How does making autobiographical/political work impact on your life?

I think it’s a constant mental unravelling of things I took for granted and reformatting my understanding and appreciation of things. I guess I never had an opportunity to tease things apart and express my views and feelings as I now have through my art. So, it has been a revelatory experience on many different levels, one which I enjoy but one that can also be emotionally difficult at times.

What are you hoping the audience will take from the work?

I’m hoping the audience goes away with a totally different view of what they might have been previously taught or been exposed to. That their experience of viewing both works will add new material for them to think about and with which to interpret events around them.

Do you think your work communicates differently to different audiences?

Yes, art is so subjective, and you bring your own experiences with you. I remember when I did the sugar houses in Lewisham, Grenville Towers burnt down while I was installing the work. It was such a sad time for us. People came with that experience fresh on their minds and the exhibition took on another layer which I did not expect as there were many Caribbean people living in that Tower. The precarious life they sought to escape seemed to follow them. I would imagine that for people of Caribbean descent it would communicate differently to an English audience, but it is my hope that the work is universal enough to impact on most audiences.

The following are my (Oriana’s) notes about our discussion: 

In speaking of the additional resonances to the works and their materials, as Karen brought up the burnt sugar houses of her prior installation linking to the atrocity of the Grenfell Tower fire which was contemporaneous with its exhibition, she also spoke of the resonance of the Blue Power soap now in the context of COVID, when hand-washing is a priority. I asked about the experience of making the work, as producing the thousands of boats must have been a repetitive and meditative and potentially reparative experience. In relation to this and expanding to address the emotional labour involved in creating ‘Arn’t I a Woman!’, Karen spoke about how painful it was to brand the hessian sacks for the installation as it entailed ruminating on how human beings, enslaved people had been branded. She decried the fact that no reparations had been offered or even an apology and how much just an apology would mean. My response to this in the moment was that I didn’t think she should have to go through that pain, that the people responsible, the people who should be apologising, should be the ones doing that emotional labour. I improvised the idea of a socially engaged, experiential work in which those responsible, or those who continue to benefit from the inheritance of wealth created by enslaved people, should be tasked with the act of branding sacks and thinking about this being done to human beings. In response, Karen said the queen should do that! To which I replied, alas I don’t think the queen will do it, but maybe Olivia Colman who played the queen in the Netflix series The Crown would? But if Coleman were to do this, the emotional labour is being done again by the wrong people. Then of course it comes back to the question of audience and representation as opposed to actual socio-political change.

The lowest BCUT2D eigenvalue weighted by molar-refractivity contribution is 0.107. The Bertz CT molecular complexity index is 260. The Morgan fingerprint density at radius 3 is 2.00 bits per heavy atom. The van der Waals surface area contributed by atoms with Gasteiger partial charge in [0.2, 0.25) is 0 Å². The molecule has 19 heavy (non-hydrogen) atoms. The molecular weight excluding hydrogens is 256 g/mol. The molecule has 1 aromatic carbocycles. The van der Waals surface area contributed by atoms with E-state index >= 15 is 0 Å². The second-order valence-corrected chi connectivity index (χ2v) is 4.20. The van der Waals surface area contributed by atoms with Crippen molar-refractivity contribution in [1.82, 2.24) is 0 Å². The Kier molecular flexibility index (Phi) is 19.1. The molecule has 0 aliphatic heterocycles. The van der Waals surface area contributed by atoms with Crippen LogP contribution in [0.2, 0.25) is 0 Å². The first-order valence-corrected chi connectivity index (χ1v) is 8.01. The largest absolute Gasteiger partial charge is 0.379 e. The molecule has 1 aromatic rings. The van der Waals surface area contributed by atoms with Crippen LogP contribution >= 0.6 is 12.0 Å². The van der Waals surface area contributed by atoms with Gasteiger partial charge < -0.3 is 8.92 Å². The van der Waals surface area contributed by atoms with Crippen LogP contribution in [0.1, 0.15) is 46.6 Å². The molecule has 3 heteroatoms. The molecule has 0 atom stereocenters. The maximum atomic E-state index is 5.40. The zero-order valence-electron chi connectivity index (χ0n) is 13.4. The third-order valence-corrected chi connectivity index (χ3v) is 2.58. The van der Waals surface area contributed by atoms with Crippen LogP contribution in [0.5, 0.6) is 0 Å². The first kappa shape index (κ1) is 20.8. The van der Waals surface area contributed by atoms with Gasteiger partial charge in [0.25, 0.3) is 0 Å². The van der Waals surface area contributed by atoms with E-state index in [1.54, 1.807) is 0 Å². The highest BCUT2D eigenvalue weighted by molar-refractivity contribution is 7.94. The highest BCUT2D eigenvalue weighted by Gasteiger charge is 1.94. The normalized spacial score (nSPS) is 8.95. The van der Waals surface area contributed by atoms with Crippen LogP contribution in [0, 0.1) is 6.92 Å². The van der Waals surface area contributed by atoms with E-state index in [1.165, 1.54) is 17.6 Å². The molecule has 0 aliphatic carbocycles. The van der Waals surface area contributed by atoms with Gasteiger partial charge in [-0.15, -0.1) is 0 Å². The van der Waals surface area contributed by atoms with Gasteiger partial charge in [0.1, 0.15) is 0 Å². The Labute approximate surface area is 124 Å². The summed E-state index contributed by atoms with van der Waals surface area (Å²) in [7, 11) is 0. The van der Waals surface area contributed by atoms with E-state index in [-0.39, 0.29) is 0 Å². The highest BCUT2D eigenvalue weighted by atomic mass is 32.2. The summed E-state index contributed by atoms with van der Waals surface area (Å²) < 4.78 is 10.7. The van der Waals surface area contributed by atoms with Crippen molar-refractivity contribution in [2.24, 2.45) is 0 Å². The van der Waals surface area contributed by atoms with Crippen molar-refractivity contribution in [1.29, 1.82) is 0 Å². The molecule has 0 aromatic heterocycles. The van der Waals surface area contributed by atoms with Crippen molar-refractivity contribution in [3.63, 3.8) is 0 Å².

Karen also spoke at length about the different tactics used by enslaved women to defy those in power, how they used their knowledge of plants, in particular, to undermine the masters and take back some control of their lives. Even under the direst of circumstances, these women had the agency to terminate unwanted pregnancies or, more harrowingly, commit infanticide to prevent their babies from being taken away from them into a life of enslavement. It was in relation to this that our conversation turned to the situation in the US now with the Supreme Court having a majority of conservative justices who could overturn Roe v. Wade.

KarenMclean-post copy

Karen McLean and Oriana Fox in the installation "Arn't I a Woman!" at Block 336 Gallery, Brixton
Karen McLean (right) and Oriana Fox(left) in the installation “Arn’t I a Woman!” at Block 336 Gallery, Brixton
Karen McLean and Oriana Fox in the installation "Blue Power" at Block 336 Gallery, Brixton
Karen McLean (right) and Oriana Fox (left) in the installation “Blue Power” at Block 336 Gallery, Brixton